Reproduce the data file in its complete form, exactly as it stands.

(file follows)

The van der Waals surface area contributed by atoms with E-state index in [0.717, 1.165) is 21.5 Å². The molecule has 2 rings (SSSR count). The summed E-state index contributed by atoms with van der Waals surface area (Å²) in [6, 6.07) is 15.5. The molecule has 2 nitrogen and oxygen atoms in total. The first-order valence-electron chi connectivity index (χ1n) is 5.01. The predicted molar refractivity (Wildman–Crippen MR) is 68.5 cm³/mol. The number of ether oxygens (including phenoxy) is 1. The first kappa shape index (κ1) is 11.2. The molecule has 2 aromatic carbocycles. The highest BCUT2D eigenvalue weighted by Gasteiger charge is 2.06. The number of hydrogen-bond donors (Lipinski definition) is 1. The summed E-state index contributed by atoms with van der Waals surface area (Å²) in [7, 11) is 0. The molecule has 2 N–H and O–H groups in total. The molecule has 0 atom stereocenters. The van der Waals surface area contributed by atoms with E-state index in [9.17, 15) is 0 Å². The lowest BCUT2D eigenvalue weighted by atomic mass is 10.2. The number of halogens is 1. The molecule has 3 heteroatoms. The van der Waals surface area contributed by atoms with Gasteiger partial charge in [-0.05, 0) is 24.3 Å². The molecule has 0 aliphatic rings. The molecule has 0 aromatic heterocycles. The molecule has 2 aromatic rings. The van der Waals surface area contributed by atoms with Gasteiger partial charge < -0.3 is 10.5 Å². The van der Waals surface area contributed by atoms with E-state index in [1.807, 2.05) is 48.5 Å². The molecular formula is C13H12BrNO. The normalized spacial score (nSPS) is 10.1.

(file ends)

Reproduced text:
The van der Waals surface area contributed by atoms with E-state index in [0.717, 1.165) is 21.5 Å². The molecule has 2 rings (SSSR count). The summed E-state index contributed by atoms with van der Waals surface area (Å²) in [6, 6.07) is 15.5. The molecule has 2 nitrogen and oxygen atoms in total. The first-order valence-electron chi connectivity index (χ1n) is 5.01. The predicted molar refractivity (Wildman–Crippen MR) is 68.5 cm³/mol. The number of ether oxygens (including phenoxy) is 1. The first kappa shape index (κ1) is 11.2. The molecule has 2 aromatic carbocycles. The highest BCUT2D eigenvalue weighted by Gasteiger charge is 2.06. The number of hydrogen-bond donors (Lipinski definition) is 1. The summed E-state index contributed by atoms with van der Waals surface area (Å²) in [7, 11) is 0. The molecule has 2 N–H and O–H groups in total. The molecule has 0 atom stereocenters. The van der Waals surface area contributed by atoms with E-state index in [9.17, 15) is 0 Å². The lowest BCUT2D eigenvalue weighted by atomic mass is 10.2. The number of halogens is 1. The molecule has 3 heteroatoms. The van der Waals surface area contributed by atoms with Gasteiger partial charge in [-0.05, 0) is 24.3 Å². The molecule has 0 aliphatic rings. The molecule has 0 aromatic heterocycles. The molecule has 2 aromatic rings. The van der Waals surface area contributed by atoms with Gasteiger partial charge < -0.3 is 10.5 Å². The van der Waals surface area contributed by atoms with E-state index in [1.807, 2.05) is 48.5 Å². The molecular formula is C13H12BrNO. The normalized spacial score (nSPS) is 10.1.